It’s that time again, Hollywood’s self-congratulating, door-prizes weekend. ABC’s take on the festivities is “Oscar. You’re Invited,” emphasizing the award (singular) above the show (the Oscars, plural), which will surely cause confusion on Twitter.
I don’t see that many new films a year. I caught The Social Network on the flight to Sydney, and saw The King’s Speech on Long Island. Both great stories about important points in the timeline of media.
In many ways, all we have are stories. The ones we tell ourselves resonant with the ones we see on the big screen. And I don’t mean “stories” as in “denial.” I mean on a physiological, cellular level of how the brain functions.
That’s the subject of Lance Mannion’s interaction with the documentary Marwencol, which itself is a story about Mark Hogancamp who spins out a story when his own life is literally shattered by thugs who break his skull. Which is his reality: the tatters of memories he has, or the complex World War II story he’s telling through Ken & Barbie–like dolls?
It was also the idea of the 5th season ender of the TV show House, when he hallucinates a night with Cuddy. On the simplest level, the story that his brain was spinning from the facts stored in his left brain simply wasn’t true.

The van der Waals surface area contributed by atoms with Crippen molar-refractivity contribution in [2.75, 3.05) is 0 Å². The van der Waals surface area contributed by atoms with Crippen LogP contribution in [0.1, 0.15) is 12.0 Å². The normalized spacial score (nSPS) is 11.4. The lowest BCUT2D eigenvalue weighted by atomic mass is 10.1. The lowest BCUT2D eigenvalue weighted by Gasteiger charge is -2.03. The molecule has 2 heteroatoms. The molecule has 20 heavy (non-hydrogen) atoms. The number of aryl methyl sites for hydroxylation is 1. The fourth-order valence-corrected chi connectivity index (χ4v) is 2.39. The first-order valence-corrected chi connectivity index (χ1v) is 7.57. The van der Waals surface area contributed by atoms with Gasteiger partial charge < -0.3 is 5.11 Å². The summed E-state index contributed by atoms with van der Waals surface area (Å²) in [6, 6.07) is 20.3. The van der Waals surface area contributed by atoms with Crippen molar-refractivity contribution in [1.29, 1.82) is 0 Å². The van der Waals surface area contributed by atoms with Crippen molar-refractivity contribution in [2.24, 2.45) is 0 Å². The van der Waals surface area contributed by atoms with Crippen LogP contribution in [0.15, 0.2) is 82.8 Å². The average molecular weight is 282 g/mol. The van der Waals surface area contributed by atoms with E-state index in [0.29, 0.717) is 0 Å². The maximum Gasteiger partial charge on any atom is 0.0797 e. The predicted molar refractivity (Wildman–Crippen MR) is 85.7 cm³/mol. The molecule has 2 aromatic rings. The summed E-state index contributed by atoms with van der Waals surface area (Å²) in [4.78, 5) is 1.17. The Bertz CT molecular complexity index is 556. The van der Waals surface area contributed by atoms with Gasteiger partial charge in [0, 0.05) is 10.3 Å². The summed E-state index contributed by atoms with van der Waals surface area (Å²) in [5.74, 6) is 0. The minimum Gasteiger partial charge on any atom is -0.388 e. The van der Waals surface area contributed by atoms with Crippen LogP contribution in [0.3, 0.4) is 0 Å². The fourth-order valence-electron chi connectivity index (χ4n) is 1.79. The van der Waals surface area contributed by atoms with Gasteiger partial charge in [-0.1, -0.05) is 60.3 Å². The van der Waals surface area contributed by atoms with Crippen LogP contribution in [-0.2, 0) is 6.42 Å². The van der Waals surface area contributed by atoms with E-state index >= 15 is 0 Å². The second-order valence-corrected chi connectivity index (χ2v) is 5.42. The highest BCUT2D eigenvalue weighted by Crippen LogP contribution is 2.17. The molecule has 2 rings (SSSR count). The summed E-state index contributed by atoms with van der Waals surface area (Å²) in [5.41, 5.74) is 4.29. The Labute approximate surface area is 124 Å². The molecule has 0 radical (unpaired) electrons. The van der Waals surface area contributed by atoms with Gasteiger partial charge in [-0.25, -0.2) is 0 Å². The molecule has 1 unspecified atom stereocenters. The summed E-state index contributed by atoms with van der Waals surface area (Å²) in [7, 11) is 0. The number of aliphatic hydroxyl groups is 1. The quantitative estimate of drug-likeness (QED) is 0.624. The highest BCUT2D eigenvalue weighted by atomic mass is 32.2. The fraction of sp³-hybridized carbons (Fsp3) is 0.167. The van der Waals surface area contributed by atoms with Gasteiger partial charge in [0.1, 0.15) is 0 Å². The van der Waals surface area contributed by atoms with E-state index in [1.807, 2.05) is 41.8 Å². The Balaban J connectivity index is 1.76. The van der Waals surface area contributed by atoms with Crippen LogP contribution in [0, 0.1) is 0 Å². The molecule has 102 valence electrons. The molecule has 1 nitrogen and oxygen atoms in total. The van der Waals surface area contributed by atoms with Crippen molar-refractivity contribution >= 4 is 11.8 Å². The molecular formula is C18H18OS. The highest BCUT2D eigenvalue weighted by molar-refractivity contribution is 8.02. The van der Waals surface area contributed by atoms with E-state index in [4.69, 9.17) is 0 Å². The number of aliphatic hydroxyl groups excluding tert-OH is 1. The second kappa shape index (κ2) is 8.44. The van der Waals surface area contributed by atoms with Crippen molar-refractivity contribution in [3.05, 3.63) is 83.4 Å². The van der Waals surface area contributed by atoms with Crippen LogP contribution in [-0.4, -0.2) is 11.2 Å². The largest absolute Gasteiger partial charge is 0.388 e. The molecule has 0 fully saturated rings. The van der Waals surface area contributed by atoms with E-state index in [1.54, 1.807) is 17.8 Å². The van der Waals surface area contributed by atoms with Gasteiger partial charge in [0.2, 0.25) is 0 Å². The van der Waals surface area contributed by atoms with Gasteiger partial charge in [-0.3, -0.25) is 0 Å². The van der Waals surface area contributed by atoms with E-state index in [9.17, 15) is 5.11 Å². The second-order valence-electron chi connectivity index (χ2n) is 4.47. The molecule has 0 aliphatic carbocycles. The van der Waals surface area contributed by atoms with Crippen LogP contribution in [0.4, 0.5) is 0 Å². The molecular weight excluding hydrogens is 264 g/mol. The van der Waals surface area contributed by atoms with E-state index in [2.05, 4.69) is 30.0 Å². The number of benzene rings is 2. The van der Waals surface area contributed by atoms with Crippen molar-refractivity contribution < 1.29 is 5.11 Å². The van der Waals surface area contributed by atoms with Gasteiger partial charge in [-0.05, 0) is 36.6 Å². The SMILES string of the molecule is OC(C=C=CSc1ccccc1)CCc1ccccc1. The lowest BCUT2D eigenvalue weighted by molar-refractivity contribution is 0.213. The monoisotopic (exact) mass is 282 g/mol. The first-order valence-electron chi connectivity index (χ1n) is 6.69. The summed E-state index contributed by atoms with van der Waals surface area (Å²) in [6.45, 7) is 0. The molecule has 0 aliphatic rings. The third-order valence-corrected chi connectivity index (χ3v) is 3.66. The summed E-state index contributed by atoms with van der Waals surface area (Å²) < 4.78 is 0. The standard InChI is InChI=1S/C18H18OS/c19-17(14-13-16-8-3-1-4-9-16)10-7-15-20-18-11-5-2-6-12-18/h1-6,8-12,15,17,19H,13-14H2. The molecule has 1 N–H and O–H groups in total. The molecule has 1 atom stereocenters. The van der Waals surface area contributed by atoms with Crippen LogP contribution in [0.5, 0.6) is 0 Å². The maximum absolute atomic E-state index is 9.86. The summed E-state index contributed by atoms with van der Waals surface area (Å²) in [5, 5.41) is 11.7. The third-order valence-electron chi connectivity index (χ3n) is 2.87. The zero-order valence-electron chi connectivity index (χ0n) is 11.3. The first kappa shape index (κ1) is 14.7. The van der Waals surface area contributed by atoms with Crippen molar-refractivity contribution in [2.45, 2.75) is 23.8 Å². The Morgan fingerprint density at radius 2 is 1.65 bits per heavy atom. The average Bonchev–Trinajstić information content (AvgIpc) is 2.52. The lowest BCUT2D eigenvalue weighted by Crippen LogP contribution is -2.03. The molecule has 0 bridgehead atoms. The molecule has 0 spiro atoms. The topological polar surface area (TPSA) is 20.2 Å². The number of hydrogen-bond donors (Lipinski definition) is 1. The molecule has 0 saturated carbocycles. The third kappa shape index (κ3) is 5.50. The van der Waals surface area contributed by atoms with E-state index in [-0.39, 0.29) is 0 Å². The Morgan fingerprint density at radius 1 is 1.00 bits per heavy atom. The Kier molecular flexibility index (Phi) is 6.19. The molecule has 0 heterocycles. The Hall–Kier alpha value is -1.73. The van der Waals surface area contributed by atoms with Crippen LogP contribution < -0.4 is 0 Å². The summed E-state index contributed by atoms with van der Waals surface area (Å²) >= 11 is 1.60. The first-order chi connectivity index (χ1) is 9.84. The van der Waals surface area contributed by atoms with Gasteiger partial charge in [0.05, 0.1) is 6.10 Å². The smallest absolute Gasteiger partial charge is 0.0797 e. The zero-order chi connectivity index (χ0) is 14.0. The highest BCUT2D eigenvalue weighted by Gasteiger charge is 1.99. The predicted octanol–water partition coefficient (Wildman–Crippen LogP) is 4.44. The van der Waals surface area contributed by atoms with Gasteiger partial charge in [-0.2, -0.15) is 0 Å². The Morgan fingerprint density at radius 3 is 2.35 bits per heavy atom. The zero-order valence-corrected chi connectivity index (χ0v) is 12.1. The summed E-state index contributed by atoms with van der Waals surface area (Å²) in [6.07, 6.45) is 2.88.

So there is the importance of storytelling, for our very identity, and as a source of beauty (cf the iconic scene from The Bicycle Thief.) And then there’s Hollywood. It certainly knows how to capitalize on this important element of the human condition. (And the gowns are an art form unto themselves.)
Ian Falconer's New Yorker cover puts it all beautifully in perspective in light of the world stage. It's nice to award an idea of excellence, but real triumphs happen off screen. They often involve the human heart wanting to be free from tyranny, free to tell stories of ALL kinds. Hmm. Maybe there is some relevance to Hollywood's shiny night after all.
I’ll be tweeting from The Paley Center for Media’s Oscar Viewing Party. Use #PaleyLiveNY if you want to participate with the action in the room. #Oscars as well.
(I’m still a sucker for the classics. I just saw The Bicycle Thief (or Bicycle Thieves, for you purists) last summer, in Italy while visiting Alaric and Mauritzio. It was very poignant to see it in Rome where it is set, with an Italian who had some understanding from family stories of just how hard it was there after the war.)